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Utes seeking more 'impact plays'

Published: Wednesday, Oct. 24 2012 3:52 p.m. MDT

SALT LAKE CITY — Utah’s highly touted defense is eager to make more of an impact. More specifically, impact plays — a combination of sacks and takeaways.

Ideally, the Utes would like to get five or six per game. In last week’s 21-7 loss at Oregon State they had none, despite holding the Beavers to just 226 yards of total offense.

“If there is one knock on the defense right now, it's not creating enough what we term impact plays,” said Utah coach Kyle Whittingham, who noted that the biggest deficiency is an inability to get interceptions.

The Utes led the Pac-12 with 19 in 2011. This season, they’re currently last with two.

“I can’t give you the reason why we haven’t come away with more interceptions,” Whittingham said. “There’s more there to be had. We just haven’t capitalized on them.”

Missed opportunities have been plentiful. Whittingham estimates that it may be as high as 10. Adding to the frustration, he noted, is they haven’t practiced or taught getting interceptions any differently than in the past. Plus, everyone except Conroy Black is back from last year’s secondary.

Whittingham can’t recall a season where the Utes have had such a difficult time intercepting the football.

"Most years we're very good in takeaways,” he said. “This year, we're not so good."

Utah topped the conference in turnover margin last season, but the reduction in interceptions has dropped them to ninth (in a tie with Washington) as the Utes prepare for Saturday’s home game against California.

“We need more of them,” said defensive tackle Dave Kruger. “We are really close to making that happen. It's a matter of the D-line getting pressure and we take that responsibility.”

Kruger added that the goal is to apply enough pressure so quarterbacks will toss it up and allow the Utes to come underneath, catch the ball and make plays.

“Whether it be a run or a pass, if the D-line is getting pressure or getting through the line, or getting knock-back, it's going to slow the play down,” Kruger said. “It's going to let other people come up and make that hit. The hit that may make the quarterback throw an interception (or) maybe the hit on the running back will get the ball loose.”

The Utes have done well with the latter. They currently lead the nation with 13 forced fumbles and are tied for first in fumbles returned for touchdowns with three.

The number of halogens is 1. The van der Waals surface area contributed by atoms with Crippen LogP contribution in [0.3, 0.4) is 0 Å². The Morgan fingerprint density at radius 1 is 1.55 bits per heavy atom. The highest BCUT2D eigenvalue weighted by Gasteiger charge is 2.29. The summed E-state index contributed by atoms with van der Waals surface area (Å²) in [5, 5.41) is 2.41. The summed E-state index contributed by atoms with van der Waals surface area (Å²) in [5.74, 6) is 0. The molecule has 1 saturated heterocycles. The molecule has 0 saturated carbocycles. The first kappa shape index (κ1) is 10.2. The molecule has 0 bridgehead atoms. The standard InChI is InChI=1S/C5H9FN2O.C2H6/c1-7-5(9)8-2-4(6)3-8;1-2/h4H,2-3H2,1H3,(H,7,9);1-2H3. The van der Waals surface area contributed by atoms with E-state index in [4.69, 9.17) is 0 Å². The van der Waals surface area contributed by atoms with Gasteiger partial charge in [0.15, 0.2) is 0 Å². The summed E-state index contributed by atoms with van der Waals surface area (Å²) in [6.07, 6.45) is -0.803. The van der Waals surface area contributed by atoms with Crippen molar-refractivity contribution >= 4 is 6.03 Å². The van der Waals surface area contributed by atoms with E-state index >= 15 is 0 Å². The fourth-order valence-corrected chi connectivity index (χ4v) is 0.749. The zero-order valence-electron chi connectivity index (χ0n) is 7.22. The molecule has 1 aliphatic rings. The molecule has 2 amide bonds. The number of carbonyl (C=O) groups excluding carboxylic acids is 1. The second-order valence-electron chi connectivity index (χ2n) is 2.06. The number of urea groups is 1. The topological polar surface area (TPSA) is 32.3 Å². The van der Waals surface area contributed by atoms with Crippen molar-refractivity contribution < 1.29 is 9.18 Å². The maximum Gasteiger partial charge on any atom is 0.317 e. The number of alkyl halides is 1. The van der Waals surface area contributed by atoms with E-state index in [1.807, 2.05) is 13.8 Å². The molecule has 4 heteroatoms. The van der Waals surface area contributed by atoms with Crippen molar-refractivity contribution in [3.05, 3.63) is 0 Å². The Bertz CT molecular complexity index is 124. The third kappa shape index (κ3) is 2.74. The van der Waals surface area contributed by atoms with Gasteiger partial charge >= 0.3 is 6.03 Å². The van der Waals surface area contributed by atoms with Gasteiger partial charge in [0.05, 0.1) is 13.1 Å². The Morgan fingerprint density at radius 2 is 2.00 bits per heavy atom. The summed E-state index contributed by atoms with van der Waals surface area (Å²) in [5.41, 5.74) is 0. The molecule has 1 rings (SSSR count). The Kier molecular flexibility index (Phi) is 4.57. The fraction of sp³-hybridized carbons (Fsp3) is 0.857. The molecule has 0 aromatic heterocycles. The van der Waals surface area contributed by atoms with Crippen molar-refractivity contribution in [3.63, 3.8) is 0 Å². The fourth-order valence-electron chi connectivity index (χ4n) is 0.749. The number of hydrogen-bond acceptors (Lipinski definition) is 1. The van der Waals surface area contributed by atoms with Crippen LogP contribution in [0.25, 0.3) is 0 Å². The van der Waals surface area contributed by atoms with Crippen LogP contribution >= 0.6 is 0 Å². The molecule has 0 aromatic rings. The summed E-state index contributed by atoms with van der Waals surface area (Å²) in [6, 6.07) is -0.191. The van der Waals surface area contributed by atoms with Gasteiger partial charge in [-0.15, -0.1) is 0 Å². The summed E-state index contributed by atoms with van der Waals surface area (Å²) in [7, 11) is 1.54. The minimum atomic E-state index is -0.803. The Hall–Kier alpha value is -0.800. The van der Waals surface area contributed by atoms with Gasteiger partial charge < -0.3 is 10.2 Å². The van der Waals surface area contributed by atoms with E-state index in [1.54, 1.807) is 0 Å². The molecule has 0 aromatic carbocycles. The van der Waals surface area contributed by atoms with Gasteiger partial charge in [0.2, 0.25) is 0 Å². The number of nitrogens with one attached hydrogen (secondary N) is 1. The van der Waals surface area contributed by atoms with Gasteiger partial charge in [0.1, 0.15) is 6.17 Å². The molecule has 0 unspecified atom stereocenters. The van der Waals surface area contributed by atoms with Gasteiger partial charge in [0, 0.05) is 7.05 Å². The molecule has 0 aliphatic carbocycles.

Sacks, though, haven’t been as plentiful. Utah has 13 on the season, putting the Utes in a cluster of other teams tied for 63rd nationally.

Defensive tackle Star Lotulelei acknowledged that the team is continually working on the shortcomings. Takeaway circuits and ripping at the ball in scout and crossover work are getting extra emphasis.

Forcing more turnovers, Lotulelei noted, is something the Utes know they can do.

“We're knocking on the door. We should have had a couple last week,” Lotulelei said. “If we did we would have given our offense a lot better field position to get some points up for us."

Safety Brian Blechen said the low number of interceptions, thus far, may be a combination of not making plays and opposing quarterbacks being smarter with the ball after taking note of Utah leading the league in picks a year ago.

Whatever the case, Blechen thinks the current situation involves a mix of being in a slump, bad luck and not making plays.

"I think it'll start to come and once we do make one it can be a domino effect,” he said. “We'll get out of the slump and they'll start coming more and more."

The key, Blechen continued, is for everyone on the defense to just keeping doing the right stuff. If everyone is in proper position and enough pressure is applied, quarterbacks will make errant throws that will tip into the hands of the defense.

“We've just got to stay positive as far as doing our assignments,” Blechen said. “Then when it does come our way we've just got to catch it.”

Email: dirk@desnews.com

Twitter: @DirkFacer

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